In New Orleans, every nite before bed, I tell myself I am only having fruit for breakfast. And every morning, that does not happen. Happy weekend brunching!

Pain Perdu from Café Adelaide in New Orleans

New Orleans has its own style of French toast (of course it does!) called Pain Perdu (recipe). The difference is it’s made with a stale French baguette, and it’s fried to a crunch, making it a cross between French toast and an elephant ear. Two great meals in one! 

In New Orleans, every nite before bed, I tell myself I am only having fruit for breakfast. And every morning, that does not happen. Happy weekend brunching!

11 May 2011

Roux on Orleans, New Orleans

Anyone know what’s up with Roux on Orleans? Granted I was there on an unseasonably cold Tuesday night, but my business dinner was the only party in the entire dining room. Perhaps locals haven’t made their way over since it reopened in October, or maybe they’re turned off because it’s in a hotel (but a beautiful Old World French one at that). The ambiance was lacking, but the impeccably served four course local bounty menu for $38 was delicious (available through the end of the month). Chef Guy Sockrider started us with a lagniappe (a little something extra) of duck, then we continued on to crawfish beignets, creole tomato salad in aged balsamic and olive oil, fresh gulf white shrimp in a garlic chardonnay herb butter sauce, and white chocolate bread pudding, swimming in a pool of Makers Mark caramel (I swore this was straight up butter).

It was a delicious Creole meal that left me beyond satisfied. The only thing missing was the joie de vivre spirit of New Orleans.

9 May 2011

Cochon Butcher, New Orleans

You know a place is good when you’re visiting your favorite food city and the first meal you have is at a repeat restaurant. After last year’s Cochon meat miracle, I pretty much ran off the plane straight to Cochon Butcher for lunch. Butcher is Cochon’s next door, more casual sandwich shop/meat deli, but at the off hour of 3 o’clock in the afternoon on a Tuesday, the restaurant’s 10 or so tables were all full.

"Are you ready for a little snack?" the waiter asked when he set my plate down. Clearly he knows my bottomless pit stomach stretches even further down through my legs and into my feet here. Let me introduce you to the Carolina-style pulled pork sandwich with the most delicious smoky sweet barbecue sauce these lips have ever made out with. Topped with a heap of coleslaw, and sided with classic potato salad and spicy pickles. This in no way is my typical order, but from the moment I walk in the door, Cochon turns me in to a carnivorous maniac! I ate that whole sandwich in a couple minutes flat. And secretly wanted another one.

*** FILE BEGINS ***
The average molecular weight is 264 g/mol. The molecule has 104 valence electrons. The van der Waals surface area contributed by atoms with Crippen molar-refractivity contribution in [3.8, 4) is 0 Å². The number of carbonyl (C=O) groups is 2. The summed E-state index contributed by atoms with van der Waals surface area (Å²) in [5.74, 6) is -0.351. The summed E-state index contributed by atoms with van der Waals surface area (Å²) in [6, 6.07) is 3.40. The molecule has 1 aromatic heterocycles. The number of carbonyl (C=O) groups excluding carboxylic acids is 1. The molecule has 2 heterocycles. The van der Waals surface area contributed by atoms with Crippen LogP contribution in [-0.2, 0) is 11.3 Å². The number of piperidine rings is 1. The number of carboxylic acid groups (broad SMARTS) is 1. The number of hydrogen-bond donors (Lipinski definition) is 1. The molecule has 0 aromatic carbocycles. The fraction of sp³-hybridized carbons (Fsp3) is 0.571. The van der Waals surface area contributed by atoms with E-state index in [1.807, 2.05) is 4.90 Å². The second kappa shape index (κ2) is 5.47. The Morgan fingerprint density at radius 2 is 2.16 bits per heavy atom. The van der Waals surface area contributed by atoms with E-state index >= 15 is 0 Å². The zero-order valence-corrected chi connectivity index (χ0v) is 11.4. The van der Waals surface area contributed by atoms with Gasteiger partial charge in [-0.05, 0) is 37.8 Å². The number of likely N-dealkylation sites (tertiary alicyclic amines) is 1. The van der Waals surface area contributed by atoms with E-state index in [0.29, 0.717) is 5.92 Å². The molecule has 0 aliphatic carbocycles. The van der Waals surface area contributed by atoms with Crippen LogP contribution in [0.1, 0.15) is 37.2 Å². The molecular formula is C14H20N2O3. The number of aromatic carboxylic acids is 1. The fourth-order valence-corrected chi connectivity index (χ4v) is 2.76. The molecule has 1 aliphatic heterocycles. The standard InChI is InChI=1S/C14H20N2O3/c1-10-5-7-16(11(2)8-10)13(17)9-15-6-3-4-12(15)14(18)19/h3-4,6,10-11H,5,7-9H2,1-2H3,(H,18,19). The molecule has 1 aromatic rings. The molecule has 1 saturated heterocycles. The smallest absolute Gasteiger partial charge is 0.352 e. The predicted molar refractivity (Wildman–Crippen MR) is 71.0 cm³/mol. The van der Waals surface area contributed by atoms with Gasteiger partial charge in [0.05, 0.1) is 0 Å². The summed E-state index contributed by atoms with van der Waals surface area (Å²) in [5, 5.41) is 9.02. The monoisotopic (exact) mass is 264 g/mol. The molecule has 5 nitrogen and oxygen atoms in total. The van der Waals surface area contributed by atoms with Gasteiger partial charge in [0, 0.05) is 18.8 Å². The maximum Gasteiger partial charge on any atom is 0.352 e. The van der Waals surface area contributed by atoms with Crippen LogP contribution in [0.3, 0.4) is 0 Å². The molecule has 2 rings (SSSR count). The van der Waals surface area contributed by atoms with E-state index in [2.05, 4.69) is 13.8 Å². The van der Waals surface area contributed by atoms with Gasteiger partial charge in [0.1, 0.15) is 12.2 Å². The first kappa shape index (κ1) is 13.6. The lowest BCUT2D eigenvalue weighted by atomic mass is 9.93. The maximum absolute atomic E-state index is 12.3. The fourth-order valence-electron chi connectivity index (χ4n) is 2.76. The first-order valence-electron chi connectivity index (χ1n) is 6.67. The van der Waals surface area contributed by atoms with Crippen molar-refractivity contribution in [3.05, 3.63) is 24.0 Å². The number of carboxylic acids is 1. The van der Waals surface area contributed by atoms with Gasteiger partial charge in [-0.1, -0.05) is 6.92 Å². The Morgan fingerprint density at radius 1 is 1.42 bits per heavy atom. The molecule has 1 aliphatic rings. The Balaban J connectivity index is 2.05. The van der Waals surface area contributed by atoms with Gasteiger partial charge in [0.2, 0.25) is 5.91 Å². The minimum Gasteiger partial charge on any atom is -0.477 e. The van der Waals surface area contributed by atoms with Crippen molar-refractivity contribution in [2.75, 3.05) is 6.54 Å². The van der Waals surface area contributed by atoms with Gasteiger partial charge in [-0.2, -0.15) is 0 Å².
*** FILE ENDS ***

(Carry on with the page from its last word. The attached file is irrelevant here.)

Drink and food go hand in hand in New Orleans, so of course I welcomed myself to the city with a tequila cocktail (yes, Butcher has a full bar) (and no, I do not feel awkward about drinking tequila alone at lunch). The Alcatraz was refreshing and simple (tequila, fresh lime, Steen’s syrup).

On the way out I spotted some unassuming wrapped cookies. One was called something like the Chocolate Chubby, and with a name like that I had to stock up for my hotel room (never mind that I just ate a quarter of a pig). On my walk back, I couldn’t resist having a little bite. It was then that I discovered the Chocolate Chubby is a liquidy brownie disguised as a cookie. There is no photographic evidence. The whole darn thing was gone just a few steps outside of the restaurant. People siting on sidewalk patios watched in horror as I licked the Saran Wrap for any remaining flavor.

Congrats Cochon enterprise, you’ve officially sealed your fate as my favorite restaurant in New Orleans.

Themed by Hunson. Originally by Josh